BEING AN AUDIOLOGIST MEANS:

  • Practicing in an enriching, constantly evolving field;
  • Helping people by assessing their needs in various situations, to provide them with complete and adapted services promoting their ability to hear, communicate, remain independent and be part of society;
  • Making a difference in people’s ability to integrate socially, academically or professionally;
  • Engaging your scientific mindset and creativity;
  • Having the opportunity to work in a variety of settings and contexts, and with various professionals and stakeholders; 
  • Being interested in the harmful effects of noise on hearing and health by participating in the search for individual and collective solutions.
« Did you know that 6.1% of the world’s population lives with a hearing loss? »

MULTIPLE PROFESSIONAL PERSPECTIVES

Audiologists can work with people of all ages, from newborns to seniors. They may be involved in promotion, prevention, assessment, or rehabilitation related to hearing or vestibular disorders. They can also act as consultants, managers, instructors, counsellors, researchers, teachers or entrepreneurs.


VARIOUS PRACTICE SETTINGS

Audiologists work in a variety of settings within the health and social service systems, mainly in hospitals and rehabilitation centres. They can also practice in the private sector, universities, and research centres, as well as in public and parapublic organizations.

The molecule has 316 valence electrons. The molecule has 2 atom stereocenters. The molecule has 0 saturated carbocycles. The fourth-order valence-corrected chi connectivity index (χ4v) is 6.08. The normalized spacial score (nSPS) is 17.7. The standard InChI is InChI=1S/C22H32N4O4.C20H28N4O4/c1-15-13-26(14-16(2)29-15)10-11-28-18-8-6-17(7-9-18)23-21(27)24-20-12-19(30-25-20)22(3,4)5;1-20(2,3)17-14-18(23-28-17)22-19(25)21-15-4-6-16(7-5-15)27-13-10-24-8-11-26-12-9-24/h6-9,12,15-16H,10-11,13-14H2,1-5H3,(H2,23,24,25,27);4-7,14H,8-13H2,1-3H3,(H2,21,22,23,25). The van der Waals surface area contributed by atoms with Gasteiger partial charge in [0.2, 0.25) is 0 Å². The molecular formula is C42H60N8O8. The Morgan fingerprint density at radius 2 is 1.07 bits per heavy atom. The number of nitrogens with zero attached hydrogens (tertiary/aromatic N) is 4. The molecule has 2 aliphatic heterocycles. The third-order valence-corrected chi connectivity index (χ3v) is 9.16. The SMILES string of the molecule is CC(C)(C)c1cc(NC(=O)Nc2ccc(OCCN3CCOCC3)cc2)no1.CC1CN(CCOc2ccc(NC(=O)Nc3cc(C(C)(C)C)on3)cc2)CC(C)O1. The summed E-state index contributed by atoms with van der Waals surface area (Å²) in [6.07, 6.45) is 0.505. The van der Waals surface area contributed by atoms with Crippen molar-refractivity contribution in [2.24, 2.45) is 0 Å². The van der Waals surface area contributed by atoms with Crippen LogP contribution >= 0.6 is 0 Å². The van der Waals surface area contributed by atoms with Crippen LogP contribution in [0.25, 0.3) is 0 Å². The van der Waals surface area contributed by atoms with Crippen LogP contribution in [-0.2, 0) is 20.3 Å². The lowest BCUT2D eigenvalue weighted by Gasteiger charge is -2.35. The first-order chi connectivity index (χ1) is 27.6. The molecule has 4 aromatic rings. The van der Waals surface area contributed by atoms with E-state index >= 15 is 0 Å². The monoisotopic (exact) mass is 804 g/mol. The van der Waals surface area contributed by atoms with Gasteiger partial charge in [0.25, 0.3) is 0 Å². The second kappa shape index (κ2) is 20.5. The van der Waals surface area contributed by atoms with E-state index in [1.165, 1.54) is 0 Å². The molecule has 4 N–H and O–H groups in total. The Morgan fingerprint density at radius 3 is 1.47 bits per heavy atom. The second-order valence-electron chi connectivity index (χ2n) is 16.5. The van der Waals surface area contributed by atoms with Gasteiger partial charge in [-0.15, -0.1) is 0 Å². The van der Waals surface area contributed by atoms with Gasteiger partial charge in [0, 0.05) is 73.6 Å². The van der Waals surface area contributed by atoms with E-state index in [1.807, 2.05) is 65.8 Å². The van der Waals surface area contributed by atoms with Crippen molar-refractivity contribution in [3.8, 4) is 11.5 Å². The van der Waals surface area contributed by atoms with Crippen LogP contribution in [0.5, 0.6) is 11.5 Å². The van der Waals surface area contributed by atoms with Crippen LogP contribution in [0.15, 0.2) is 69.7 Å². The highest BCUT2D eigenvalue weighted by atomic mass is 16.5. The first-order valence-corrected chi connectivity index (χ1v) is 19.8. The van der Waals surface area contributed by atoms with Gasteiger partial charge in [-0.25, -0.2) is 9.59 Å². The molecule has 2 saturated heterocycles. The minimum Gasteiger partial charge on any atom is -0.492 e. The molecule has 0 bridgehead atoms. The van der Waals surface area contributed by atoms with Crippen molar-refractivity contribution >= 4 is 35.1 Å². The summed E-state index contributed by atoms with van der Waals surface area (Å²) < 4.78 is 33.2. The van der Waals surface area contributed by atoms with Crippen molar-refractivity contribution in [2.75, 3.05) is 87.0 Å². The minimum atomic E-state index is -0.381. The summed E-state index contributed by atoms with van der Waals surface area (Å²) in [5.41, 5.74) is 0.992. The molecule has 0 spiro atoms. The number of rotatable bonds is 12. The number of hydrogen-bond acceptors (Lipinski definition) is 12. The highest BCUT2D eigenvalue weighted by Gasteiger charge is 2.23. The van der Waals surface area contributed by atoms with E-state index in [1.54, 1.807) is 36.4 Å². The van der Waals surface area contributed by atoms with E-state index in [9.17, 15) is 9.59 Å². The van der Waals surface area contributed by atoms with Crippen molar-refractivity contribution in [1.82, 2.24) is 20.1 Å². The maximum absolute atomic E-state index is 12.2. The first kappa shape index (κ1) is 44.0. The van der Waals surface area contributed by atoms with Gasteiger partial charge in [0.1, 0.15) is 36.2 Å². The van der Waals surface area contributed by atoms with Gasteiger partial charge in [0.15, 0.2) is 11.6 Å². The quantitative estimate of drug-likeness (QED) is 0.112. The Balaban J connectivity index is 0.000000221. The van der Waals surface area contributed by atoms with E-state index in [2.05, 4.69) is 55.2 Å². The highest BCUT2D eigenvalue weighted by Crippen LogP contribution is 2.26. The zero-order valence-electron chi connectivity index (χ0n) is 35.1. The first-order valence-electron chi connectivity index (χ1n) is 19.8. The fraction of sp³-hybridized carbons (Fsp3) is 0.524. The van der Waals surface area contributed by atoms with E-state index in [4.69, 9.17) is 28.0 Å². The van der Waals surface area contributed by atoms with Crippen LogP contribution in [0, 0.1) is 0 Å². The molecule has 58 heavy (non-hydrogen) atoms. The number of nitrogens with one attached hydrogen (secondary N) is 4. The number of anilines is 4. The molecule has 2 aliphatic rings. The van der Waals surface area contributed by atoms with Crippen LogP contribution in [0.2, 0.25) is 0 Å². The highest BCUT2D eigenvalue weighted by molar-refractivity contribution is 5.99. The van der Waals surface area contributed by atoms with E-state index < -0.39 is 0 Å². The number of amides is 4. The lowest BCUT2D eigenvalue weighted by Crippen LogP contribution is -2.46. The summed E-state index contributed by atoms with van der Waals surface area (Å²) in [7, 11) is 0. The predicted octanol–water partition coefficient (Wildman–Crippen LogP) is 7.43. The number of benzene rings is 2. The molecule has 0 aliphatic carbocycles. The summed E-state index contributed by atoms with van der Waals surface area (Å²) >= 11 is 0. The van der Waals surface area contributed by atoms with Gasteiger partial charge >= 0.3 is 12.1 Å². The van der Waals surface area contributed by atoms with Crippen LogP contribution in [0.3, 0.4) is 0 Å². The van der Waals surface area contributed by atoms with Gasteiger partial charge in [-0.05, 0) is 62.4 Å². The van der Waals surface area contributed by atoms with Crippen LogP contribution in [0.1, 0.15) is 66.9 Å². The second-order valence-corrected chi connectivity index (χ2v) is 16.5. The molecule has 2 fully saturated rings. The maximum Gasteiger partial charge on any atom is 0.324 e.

Within all of these work settings, audiologists collaborate with a variety of specialists and professionals such as community organizers, doctors (mainly general practitioners and ENT specialists), educators, hearing aid technicians, nurses, physiotherapists, occupational therapists, teachers, speech-language pathologists, pharmacists, patient attendants, psychoeducators, social workers, etc., and, most importantly, clients and their families.

Audiology-related needs are increasing, for example:

  • Earlier screening and diagnoses of hearing loss in children increase the need for audiology services.
  • An aging population: the needs of seniors susceptible to hearing loss or vestibular disorders and balance problems have increased.
  • Growing numbers of workers recognized as having work-related hearing loss, and its effect on their quality of life.
  • Increased survival rates: Medical advances have improved the survival rate of premature babies, trauma victims, stroke patients, and cancer survivors who have audiology needs.

A REGULATED PROFESSION

Audiology is a profession with a reserved title and reserved activities. This means that no one may call themselves an audiologist or lead anyone to believe they are an audiologist if they do not hold a valid permit and are not registered on the membership roll of the Ordre des orthophonistes et audiologistes du Québec. Therefore, only registration on the Order membership roll grants a person the right to practice the profession, not the diploma.

EDUCATIONAL REQUIREMENTS

To obtain a permit to practice and become an audiologist, graduate-level (Master’s degree) university training is required.  

In Québec, a master’s degree in Audiology is offered at two universities:

YOU RECEIVED YOUR DIPLOMA FROM AN INSTITUTION LOCATED IN ANOTHER CANADIAN PROVINCE OR ABROAD AND WISH TO PRACTICE IN QUEBEC